The New Year’s Eve fireworks in France not only announce a calendar change – they also proclaim new government legislation such as a price increase in postal stamps, food labelling restrictions or pollution stickers for your automobile. I chose one of the most significant ones of January 1st 2017 for this blog, the new packaging rules for one of France’s most famous symbols – the almighty cigarette.
Anyone who visits France from the US immediately notices how much the Parisians smoke. Why? Because they can. They can smoke on the street here. There is a ban on cigarette smoking in bars and restaurants but that just means the smokers get to sit on the terrace (the nicest spot) where supposedly the smoke gets diffused into the atmosphere. However, if you’re sitting near the terrace, you’re inhaling just as much as the Frenchman puffing away next to you. And, if you’re walking around Paris and happen to look up, you’ll most likely see someone smoking on their balcony and subsequently throwing the still-lit cigarette butt on the street (or perhaps on you!). There is supposed to be a 68 Euro fine ($72 dollar) for cigarette littering but the smoker needs to be “caught in the act” by a policeman. Fat chance of that happening. This new law is a bit easier to enforce – it obliges all cigarette packaging to be “neutral.”
The reasoning behind this is that it will deter children and young adults from starting to smoke since it won’t be “cool” anymore. The packs can still have the brand name on them but it has to be in small print and in only one place.
Even though the government calls this new packaging “neutral,” that’s not really the case. The shocking photos of black lungs, gray teeth and disgusting purple feet can now occupy up to 65% of the package as compared to only 30% of the older versions. Marisol Touraine, the French Health Minister claims that 78,000 deaths per year are linked to smoking. She also said that 33% of teenagers smoke daily. The new packaging targets that specific population following the adage that the best way to quit smoking is to never start.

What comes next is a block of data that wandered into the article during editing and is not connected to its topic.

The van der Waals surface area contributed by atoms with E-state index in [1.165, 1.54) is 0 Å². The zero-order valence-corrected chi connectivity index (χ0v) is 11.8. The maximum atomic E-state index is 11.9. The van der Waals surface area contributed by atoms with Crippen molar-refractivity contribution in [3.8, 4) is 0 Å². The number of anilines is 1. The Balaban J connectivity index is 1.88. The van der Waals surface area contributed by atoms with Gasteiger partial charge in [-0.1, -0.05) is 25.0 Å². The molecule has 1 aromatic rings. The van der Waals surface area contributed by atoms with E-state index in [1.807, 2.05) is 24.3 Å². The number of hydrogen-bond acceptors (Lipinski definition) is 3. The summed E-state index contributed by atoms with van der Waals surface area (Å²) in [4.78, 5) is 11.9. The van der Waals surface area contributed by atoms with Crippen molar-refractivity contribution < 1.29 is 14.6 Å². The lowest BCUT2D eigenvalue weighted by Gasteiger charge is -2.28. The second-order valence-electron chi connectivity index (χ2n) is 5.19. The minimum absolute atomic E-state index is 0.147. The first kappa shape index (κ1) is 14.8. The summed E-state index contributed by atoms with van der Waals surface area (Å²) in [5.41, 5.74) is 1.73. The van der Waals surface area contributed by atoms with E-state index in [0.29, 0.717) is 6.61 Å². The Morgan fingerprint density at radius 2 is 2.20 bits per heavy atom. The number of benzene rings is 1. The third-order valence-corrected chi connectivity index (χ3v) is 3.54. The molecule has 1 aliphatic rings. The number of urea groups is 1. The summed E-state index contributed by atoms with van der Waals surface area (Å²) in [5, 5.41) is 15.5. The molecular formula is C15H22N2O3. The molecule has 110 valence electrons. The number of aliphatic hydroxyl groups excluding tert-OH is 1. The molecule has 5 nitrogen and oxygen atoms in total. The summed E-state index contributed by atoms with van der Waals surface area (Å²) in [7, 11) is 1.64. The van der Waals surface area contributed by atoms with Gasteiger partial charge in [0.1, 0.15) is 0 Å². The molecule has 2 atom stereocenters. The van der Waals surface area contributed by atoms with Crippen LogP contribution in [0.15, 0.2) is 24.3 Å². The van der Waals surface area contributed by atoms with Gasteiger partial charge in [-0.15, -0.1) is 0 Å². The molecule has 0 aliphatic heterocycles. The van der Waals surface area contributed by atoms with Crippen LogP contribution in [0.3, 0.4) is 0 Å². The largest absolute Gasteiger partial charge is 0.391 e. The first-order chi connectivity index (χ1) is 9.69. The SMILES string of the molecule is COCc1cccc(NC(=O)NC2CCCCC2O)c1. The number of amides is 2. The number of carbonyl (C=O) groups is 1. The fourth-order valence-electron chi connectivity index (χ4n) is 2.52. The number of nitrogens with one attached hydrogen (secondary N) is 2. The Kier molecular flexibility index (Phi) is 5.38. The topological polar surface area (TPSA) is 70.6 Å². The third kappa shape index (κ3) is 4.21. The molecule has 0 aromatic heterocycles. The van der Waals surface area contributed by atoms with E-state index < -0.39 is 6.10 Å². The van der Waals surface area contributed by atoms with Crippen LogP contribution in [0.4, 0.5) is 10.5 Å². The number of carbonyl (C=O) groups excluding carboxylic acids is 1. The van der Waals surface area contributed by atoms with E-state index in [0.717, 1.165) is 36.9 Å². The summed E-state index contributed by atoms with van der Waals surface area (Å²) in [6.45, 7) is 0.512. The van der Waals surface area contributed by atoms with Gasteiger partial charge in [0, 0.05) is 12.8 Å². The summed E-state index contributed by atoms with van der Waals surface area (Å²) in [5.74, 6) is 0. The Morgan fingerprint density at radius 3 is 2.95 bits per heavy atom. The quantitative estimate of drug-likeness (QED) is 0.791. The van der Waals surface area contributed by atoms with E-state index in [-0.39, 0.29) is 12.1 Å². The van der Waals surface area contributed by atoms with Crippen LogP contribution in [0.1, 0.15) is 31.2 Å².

As you can imagine, this law was not an easy one to pass here in France, where smoking is a real part of the scenery (just check out the butts on the ground). The angry Tobacconists’ Union staged several protests in 2016, claiming they would lose a lot of business and the law would be ineffective in reducing the number of smokers in France. At one point, they dumped, literally dumped, 4 tons of carrots in front of the Senate building. Why carrots you might ask? Did they want to encourage people to smoke vegetables? No, it was because the carrot looks like the famous “TABAC” sign, which is their logo. The protests differed the law for a few months and gave the tobacconists an extra six months to sell their stock of cigarettes with the old packaging, but that’s it. It is now in effect.
Some argue that cigarette taxes bring in so much money that it’s worth being nice to the tobacco industry. Look at all the revenue France would lose if everyone really kept their New Year’s resolution to kick the habit. The sale of cigarettes brings in about 14 billion Euros yearly. There are 27,000 tobacconists in France who employ 100,000 people. However, the Health Ministry says that the price of medical care related to smoking costs three times what it brings in. Australia was the first country to pass the neutral cigarette packaging law, back in 2012. They claim there is already evidence that it is reducing smoking in the teenage population. UK and Ireland are on their way to enforcing these same measures.
Will this new measure make any noticeable difference in the smoking population of France? I sincerely doubt it. The French are good at “thinking outside the box” (pun intended).
I’m sure they will make more trips to Italy and Spain to buy their cigarettes in their original packaging. They might come up with funky and/or elegant cigarette cases that would appeal to smokers of all ages. Or the tobacconists can start delivering cigarettes 24/7. Maybe Uber can begin a new line of service for smokers only and offer cigarettes to their clients instead of water and candy. My point is, in any case, the inhabitants of the City of Light will never stop lighting up – no matter what laws the government might pass.